♪M I C-K E Y, please wear your mask.♪

Back at the end of February, Tokyo Disneyland and Disney Sea announced that they’d be closing for a while. Not very long, though; the initial plan was to close for just two weeks, while we all waited for the coronavirus to disappear.

Well, we’re still waiting for that, and the parks have been closed ever since. However, Oriental Land Company, the Japanese corporation that owns and operates Tokyo Disney Resort, has decided the health situation has improved enough to reopen the Happiest Place on Earth (in Japan), so on July 1 both Tokyo Disney parks will once again start welcoming guests.

But just because Disneyland and Disney will be open for business doesn’t mean that it’s going to be business as usual. Tokyo Disney Resort has declared its support of an extensive set of guidelines, including “try to refrain from screaming on roller coasters,” that was developed by the East Japan and West Japan Theme Park Associations to lessen the risk of coronavirus transmission. Oriental Land will also be requiring guests to have their temperatures checked upon entering the park, and visitors will be required to wear masks when inside indoor attractions, shops, and restaurants. Guests will be allowed to remove masks outside, but only when maintaining “an adequate distance” from others, which would seem to indicate that if you’re actively walking through the park, you’ll be required to stay masked up.

Other countermeasures include blocking off certain seats, benches, and line-up area sections to keep guests from being too close to one another for extended periods of time, hand sanitizer stations set up at the entrance and various points throughout the park, and a request that guests make use of cashless payment systems when possible. Admission numbers will also be capped for individual attractions as well as the park itself, which will require guests to pre-purchase tickets for the specific day of their visit online (i.e. no at-gate ticket sales).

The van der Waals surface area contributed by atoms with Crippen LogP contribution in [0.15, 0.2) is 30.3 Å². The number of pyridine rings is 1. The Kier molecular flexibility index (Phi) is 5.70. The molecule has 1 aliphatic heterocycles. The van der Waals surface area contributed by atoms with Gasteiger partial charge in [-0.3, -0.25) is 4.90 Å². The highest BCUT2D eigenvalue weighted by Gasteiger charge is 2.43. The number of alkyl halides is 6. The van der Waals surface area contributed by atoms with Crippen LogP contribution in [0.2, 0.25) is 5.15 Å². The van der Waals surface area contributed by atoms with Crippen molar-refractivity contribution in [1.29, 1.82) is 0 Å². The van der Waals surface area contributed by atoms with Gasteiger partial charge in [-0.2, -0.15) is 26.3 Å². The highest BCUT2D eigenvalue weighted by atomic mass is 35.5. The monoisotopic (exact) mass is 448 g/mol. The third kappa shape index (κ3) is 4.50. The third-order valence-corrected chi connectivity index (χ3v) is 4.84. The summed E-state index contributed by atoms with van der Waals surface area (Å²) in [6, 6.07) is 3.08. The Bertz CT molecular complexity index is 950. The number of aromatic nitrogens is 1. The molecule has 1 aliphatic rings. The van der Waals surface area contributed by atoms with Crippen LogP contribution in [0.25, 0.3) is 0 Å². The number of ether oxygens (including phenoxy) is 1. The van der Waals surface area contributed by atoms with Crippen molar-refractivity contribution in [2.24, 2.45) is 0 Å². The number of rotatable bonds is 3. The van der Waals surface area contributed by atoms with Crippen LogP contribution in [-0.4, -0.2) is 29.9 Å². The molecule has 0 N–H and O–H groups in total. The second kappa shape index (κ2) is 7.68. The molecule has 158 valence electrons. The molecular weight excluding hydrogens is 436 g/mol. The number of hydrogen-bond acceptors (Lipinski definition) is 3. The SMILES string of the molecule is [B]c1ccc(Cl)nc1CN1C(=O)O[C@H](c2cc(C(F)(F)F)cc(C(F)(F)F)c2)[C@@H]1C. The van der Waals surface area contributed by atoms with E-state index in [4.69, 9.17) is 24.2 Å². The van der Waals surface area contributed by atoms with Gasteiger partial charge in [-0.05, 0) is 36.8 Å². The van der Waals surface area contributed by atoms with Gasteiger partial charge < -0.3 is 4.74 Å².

In addition, Tokyo Disneyland and Disney Sea will be barring admission to anyone who, within the past 14 days, has entered Japan travelling from a country with inbound travel restrictions, or who has been in a post-arrival quarantine/observation status within the past 14 days (effectively just about anyone entering Japan from a foreign country right now). Japanese residents who have had extensive contact with a person infected with the coronavirus are also asked to refrain from visiting the parks.

Online ticket sales start at 3 p.m. on June 25 here on the Tokyo Disney Resort website, with full-day prices ranging from 4,900 yen (US$46) for young children to 8,200 yen for adults. No lineup of adorable mask-wearing Disney character plushies and other merchandise has been announced, which seems like a huge missed opportunity.

Source: Oriental Land via Otakomu
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